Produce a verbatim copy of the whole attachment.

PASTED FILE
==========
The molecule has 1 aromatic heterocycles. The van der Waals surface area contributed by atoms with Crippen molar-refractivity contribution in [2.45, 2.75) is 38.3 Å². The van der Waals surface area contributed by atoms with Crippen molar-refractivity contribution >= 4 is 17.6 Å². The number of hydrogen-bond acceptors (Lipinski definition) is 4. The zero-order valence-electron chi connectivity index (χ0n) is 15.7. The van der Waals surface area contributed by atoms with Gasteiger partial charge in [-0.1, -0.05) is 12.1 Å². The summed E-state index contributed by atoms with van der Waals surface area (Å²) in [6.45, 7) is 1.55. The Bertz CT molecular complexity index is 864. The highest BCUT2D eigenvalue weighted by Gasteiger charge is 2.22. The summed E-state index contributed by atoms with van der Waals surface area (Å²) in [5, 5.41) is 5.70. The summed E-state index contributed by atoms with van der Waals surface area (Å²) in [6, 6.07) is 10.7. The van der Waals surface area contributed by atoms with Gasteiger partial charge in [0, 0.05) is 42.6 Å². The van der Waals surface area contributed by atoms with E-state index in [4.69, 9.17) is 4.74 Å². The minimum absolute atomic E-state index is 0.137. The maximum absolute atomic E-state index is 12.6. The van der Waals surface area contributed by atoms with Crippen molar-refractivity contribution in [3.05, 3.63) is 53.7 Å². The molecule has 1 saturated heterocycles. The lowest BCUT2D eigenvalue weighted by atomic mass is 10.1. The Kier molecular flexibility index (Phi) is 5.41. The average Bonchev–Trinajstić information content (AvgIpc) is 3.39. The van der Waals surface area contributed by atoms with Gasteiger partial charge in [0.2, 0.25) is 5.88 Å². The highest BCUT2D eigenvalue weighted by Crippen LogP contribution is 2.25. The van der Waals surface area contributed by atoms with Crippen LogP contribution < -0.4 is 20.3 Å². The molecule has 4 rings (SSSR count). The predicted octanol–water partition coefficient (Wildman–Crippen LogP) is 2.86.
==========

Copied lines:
The molecule has 1 aromatic heterocycles. The van der Waals surface area contributed by atoms with Crippen molar-refractivity contribution in [2.45, 2.75) is 38.3 Å². The van der Waals surface area contributed by atoms with Crippen molar-refractivity contribution >= 4 is 17.6 Å². The number of hydrogen-bond acceptors (Lipinski definition) is 4. The zero-order valence-electron chi connectivity index (χ0n) is 15.7. The van der Waals surface area contributed by atoms with Gasteiger partial charge in [-0.1, -0.05) is 12.1 Å². The summed E-state index contributed by atoms with van der Waals surface area (Å²) in [6.45, 7) is 1.55. The Bertz CT molecular complexity index is 864. The highest BCUT2D eigenvalue weighted by Gasteiger charge is 2.22. The summed E-state index contributed by atoms with van der Waals surface area (Å²) in [5, 5.41) is 5.70. The summed E-state index contributed by atoms with van der Waals surface area (Å²) in [6, 6.07) is 10.7. The van der Waals surface area contributed by atoms with Gasteiger partial charge in [0, 0.05) is 42.6 Å². The van der Waals surface area contributed by atoms with E-state index in [4.69, 9.17) is 4.74 Å². The minimum absolute atomic E-state index is 0.137. The maximum absolute atomic E-state index is 12.6. The van der Waals surface area contributed by atoms with Crippen molar-refractivity contribution in [3.05, 3.63) is 53.7 Å². The molecule has 1 saturated heterocycles. The lowest BCUT2D eigenvalue weighted by atomic mass is 10.1. The Kier molecular flexibility index (Phi) is 5.41. The average Bonchev–Trinajstić information content (AvgIpc) is 3.39. The van der Waals surface area contributed by atoms with Gasteiger partial charge in [0.2, 0.25) is 5.88 Å². The highest BCUT2D eigenvalue weighted by Crippen LogP contribution is 2.25. The van der Waals surface area contributed by atoms with Crippen LogP contribution < -0.4 is 20.3 Å². The molecule has 4 rings (SSSR count). The predicted octanol–water partition coefficient (Wildman–Crippen LogP) is 2.86.